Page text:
RENO, Nev. (MyNews4.com & KRNV) -- Washoe District Judge Lidia Stiglich will render a decision on June 24 that could decide the fate of 32 Reno firefighters. In May, the City of Reno put those firefighters on notice they would be laid off July 1, after the city lost a significant federal grant.
The Reno Fire Fighters' Association took their concerns to court to try to force the city to fund the positions. Local 731 Vice President Seth Williams testified it was his belief the city was violating the City Charter and union agreement by going forward with the lay-offs. He and others testified that staffing levels would be reduced to 1977 levels, and the city has grown significantly since then. Also, Williams said that firefighters safety and the public's safety at large were at stake.
Later in the day, City Manger Andrew Clinger and Finance Director Robert Chisel took the stand. Clinger agreed some response times might be slower, but safety was not an issue. He said he based that belief on his discussions with Reno Fire Chief Michael Hernandez. He said Hernandez assured him and the Reno City Council the resources could be managed to ensure the public and firefighters stay safe.
Clinger also explained when he came on board, the city had just incurred significant budget cuts, significant lay-offs and reductions in services. He had to negotiate with the city's collective bargining units to obtain concessions to close a budget gap. Also, Clinger that the city was under watch by the Nevada Department of Taxation, and was trying to renegotiate debt service restructuring on some of the city's bonds.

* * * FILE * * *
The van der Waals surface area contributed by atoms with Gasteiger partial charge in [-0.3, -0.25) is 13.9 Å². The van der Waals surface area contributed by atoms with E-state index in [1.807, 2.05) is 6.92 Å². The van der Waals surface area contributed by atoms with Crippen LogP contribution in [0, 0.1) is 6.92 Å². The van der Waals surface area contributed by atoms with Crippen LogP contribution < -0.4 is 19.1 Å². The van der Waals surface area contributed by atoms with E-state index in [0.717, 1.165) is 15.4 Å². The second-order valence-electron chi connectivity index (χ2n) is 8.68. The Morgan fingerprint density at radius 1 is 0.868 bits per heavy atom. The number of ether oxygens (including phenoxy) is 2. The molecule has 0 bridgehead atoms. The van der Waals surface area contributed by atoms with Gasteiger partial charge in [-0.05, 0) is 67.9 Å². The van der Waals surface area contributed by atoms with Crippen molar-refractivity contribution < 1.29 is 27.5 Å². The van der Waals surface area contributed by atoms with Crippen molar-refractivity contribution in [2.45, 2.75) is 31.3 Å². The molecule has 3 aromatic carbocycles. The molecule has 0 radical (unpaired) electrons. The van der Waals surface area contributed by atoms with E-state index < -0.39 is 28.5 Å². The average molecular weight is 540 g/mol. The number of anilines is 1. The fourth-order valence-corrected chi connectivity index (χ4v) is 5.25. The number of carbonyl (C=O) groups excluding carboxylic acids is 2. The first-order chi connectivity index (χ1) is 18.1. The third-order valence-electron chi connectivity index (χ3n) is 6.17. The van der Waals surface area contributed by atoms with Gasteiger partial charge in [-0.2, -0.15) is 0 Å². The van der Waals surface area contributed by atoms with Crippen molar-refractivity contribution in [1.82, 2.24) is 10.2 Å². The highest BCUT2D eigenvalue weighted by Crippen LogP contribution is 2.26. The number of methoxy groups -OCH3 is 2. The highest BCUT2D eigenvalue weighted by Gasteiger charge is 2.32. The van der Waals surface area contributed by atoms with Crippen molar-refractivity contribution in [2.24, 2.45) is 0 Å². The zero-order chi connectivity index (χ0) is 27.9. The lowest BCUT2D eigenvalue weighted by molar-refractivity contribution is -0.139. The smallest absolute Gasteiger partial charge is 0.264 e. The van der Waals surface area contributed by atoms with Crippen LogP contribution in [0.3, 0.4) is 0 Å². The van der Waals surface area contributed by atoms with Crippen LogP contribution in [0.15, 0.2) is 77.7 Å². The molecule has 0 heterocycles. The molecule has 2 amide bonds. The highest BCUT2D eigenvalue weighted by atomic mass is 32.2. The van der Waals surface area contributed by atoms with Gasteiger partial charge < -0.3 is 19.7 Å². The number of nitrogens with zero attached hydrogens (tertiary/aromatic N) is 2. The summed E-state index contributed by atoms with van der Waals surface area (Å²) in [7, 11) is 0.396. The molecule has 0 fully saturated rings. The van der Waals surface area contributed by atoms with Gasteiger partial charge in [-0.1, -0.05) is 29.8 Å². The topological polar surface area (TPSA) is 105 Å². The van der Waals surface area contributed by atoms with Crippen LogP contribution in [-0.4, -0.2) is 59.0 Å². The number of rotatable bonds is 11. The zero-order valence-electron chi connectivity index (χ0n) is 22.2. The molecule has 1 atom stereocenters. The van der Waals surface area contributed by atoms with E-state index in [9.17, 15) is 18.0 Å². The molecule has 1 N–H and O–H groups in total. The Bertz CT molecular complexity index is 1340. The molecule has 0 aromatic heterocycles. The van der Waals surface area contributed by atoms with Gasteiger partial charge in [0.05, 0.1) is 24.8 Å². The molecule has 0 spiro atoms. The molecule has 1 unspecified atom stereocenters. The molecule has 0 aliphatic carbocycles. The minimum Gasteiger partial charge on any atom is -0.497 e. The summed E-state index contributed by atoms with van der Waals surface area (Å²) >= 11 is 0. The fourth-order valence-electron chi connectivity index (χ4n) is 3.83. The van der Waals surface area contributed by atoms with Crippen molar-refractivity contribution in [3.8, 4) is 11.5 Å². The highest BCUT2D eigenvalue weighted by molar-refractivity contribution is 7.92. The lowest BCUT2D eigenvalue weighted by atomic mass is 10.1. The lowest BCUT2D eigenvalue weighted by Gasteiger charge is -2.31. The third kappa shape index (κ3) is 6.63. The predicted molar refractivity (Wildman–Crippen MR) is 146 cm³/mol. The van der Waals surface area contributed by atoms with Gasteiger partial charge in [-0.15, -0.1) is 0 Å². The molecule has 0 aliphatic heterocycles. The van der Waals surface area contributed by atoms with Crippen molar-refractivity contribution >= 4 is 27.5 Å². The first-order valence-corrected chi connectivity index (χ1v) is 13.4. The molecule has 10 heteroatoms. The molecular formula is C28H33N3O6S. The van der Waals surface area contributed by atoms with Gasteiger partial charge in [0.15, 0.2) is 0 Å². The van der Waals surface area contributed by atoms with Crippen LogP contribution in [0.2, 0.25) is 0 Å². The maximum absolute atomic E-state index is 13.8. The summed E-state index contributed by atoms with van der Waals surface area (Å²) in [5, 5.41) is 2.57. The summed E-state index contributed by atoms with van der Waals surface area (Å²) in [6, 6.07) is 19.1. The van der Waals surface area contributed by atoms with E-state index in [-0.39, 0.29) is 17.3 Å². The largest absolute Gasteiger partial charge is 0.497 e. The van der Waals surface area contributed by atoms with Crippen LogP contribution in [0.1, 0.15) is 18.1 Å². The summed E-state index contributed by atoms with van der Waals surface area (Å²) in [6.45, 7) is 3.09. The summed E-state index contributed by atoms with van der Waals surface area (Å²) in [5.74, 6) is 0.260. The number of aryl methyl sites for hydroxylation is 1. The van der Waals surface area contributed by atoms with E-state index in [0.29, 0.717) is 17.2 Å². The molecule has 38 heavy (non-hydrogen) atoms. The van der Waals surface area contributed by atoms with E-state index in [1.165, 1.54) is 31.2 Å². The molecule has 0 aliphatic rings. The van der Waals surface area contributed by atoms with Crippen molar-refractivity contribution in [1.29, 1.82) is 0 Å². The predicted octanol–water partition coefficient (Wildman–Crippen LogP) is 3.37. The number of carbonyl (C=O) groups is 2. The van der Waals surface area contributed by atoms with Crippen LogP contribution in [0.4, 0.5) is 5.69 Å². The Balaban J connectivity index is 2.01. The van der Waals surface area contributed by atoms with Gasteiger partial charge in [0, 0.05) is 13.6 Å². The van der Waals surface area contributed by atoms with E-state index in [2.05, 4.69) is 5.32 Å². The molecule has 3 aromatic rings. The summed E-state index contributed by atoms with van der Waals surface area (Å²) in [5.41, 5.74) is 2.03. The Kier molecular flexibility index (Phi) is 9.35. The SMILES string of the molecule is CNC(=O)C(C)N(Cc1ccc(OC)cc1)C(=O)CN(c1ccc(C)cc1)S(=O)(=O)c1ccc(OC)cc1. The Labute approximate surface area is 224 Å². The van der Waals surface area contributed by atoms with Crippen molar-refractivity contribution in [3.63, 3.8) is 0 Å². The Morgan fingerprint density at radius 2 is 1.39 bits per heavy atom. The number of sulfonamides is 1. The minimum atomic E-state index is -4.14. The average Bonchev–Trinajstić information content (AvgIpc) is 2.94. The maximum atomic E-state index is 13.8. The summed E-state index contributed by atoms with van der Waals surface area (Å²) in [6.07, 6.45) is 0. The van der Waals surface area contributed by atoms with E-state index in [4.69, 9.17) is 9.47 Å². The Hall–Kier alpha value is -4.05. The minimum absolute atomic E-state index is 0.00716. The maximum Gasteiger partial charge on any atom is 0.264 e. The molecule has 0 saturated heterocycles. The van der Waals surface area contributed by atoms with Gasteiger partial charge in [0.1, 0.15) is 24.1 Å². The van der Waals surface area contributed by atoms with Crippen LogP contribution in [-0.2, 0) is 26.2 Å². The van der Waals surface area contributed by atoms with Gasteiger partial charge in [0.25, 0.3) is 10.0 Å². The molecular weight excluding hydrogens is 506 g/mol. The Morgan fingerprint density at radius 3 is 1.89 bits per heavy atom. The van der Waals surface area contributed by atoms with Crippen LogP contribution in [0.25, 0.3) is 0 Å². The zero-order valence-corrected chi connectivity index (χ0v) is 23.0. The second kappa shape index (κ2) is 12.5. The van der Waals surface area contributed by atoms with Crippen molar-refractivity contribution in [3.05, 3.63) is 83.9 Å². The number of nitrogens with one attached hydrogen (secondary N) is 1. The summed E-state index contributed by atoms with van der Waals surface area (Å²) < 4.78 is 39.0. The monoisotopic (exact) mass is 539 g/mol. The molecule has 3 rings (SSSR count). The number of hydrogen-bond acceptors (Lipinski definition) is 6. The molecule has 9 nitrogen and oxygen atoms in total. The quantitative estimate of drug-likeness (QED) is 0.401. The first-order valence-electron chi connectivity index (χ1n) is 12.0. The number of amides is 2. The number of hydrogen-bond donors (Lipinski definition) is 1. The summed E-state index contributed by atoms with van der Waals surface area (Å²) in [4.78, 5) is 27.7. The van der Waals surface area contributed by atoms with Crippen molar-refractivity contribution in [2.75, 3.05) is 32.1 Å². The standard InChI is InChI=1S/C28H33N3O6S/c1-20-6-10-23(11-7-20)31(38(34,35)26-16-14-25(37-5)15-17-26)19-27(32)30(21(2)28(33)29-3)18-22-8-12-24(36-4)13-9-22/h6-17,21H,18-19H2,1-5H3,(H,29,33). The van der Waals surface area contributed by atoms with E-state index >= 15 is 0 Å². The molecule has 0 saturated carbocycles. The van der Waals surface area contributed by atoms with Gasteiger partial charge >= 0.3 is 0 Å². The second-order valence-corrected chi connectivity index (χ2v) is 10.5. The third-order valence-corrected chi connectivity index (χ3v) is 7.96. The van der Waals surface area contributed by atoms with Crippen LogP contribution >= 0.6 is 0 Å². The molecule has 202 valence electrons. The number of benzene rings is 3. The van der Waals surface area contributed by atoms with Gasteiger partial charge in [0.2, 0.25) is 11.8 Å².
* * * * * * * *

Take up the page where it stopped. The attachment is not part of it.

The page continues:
There was also discussion about ending fund balances and budgeting for vacancies. CPA Beth Kohn-Cole testified she believed the city had overbudgeted in some areas. She also said the city has the money to finance the fire positions through increased revenues and ending fund balance, as well as vacancies.
Finance Director Robert Chisel said the city is trying to increase its ending fund balance from the mandatory 4-percent to 7 or 8-percent. He stated in the past, the city had fallen below the 4% measure which could be in violation of state law and bring about a watch from the Nevada Department of Taxation. He said it was not arbitary to bring the ending balance to 7 or 8-percent, because it is considered a fiscally sound margin.
Chisel also explained the city does not budget for vacancies, because the city is required to have sufficient funding for pay-outs of employees who decide to leave. "The City does not have any extra money. If we have to retain 32 firefighters, we will have to lay-off people in other areas, other departments."
The SAFER grant would have funded 50 positions. However, through attrition and the city's ability to fund 17 positions, the number of lay-offs now stands at 32.